However, they all will say they love their universal health care despite this. So it must not be as bad as it sounds to me. :)

 

I'm, in the US and I have a chronic disease. My doctor is at a major teaching university and he's one of the best in his field. It is HARD to see him. I have been a regular patient for the last 8 years and I see him every 3-4 months. When I see him I schedule the next appt, which is at least 6 months out, so I always have two appts scheduled. If I am having a flare-up - well too bad. If it's not an emergency (a true emergency) then I need to just wait for the next appt. He will give me phone advice but that's it. He is just too overbooked. I don't see how this is any different than universal healthcare. We pay a fortune for healthcare, both in premiums and in co-pays.

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See, now I know a bunch of Canadian ladies, and they are always complaining about how hard it is to get in to see any doctor (several weeks waiting list, and referrals are a nightmare - might take months), and how there are no more PCPs accepting new patients in their area, so they have to go to the public clinic where the wait is hours and hours. It just sounds awful to me.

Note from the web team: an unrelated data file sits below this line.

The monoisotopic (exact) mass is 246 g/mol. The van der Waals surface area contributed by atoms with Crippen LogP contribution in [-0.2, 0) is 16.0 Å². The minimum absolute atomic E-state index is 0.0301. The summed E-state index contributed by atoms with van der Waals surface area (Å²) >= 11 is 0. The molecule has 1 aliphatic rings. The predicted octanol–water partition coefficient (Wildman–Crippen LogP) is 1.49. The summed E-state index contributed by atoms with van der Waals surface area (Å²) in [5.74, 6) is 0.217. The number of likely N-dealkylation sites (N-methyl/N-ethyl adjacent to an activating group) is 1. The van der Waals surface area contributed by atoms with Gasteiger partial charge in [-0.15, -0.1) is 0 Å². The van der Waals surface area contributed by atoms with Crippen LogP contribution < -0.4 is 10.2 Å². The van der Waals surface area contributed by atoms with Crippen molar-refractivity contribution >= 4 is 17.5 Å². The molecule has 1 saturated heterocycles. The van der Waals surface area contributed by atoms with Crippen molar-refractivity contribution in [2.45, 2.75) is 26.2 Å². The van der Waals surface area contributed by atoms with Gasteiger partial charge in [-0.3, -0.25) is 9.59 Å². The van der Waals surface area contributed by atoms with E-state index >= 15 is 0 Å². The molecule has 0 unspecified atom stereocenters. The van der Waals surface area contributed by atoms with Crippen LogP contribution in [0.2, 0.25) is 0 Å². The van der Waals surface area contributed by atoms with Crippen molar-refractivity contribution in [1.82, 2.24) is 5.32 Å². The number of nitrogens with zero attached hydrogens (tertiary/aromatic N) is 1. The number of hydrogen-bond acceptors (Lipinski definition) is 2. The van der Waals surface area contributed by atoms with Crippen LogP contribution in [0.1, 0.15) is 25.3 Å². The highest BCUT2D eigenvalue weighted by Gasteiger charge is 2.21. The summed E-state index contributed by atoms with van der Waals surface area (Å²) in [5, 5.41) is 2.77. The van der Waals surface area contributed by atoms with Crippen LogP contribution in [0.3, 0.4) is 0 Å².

However, they all will say they love their universal health care despite this. So it must not be as bad as it sounds to me. :)

 

These Canadian ladies don't know how good they have it;) Everyone has something to complain about. That said, it can be hard to find a doctor accepting patients, but not impossible. Referrals do take longer, but in a reasonable amount of time. I did have a doctor request an emergency referral and we got in right away. Other times it took about 2-3 weeks before they set up an appointment about a month away. I've never had a long wait at a public clinic.

 

My son did have to go to the emergency room with a severe eye infection before we were on universal health care. They did several tests, put in an IV, and gave him medication. He was seen by several doctors and received excellent care. We had to pay the entire bill. The bill? $300.

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fwiw, i've lived in germany, england, australia spain and canada.... and am now in the usa. i've had babies in germany, canada and the usa.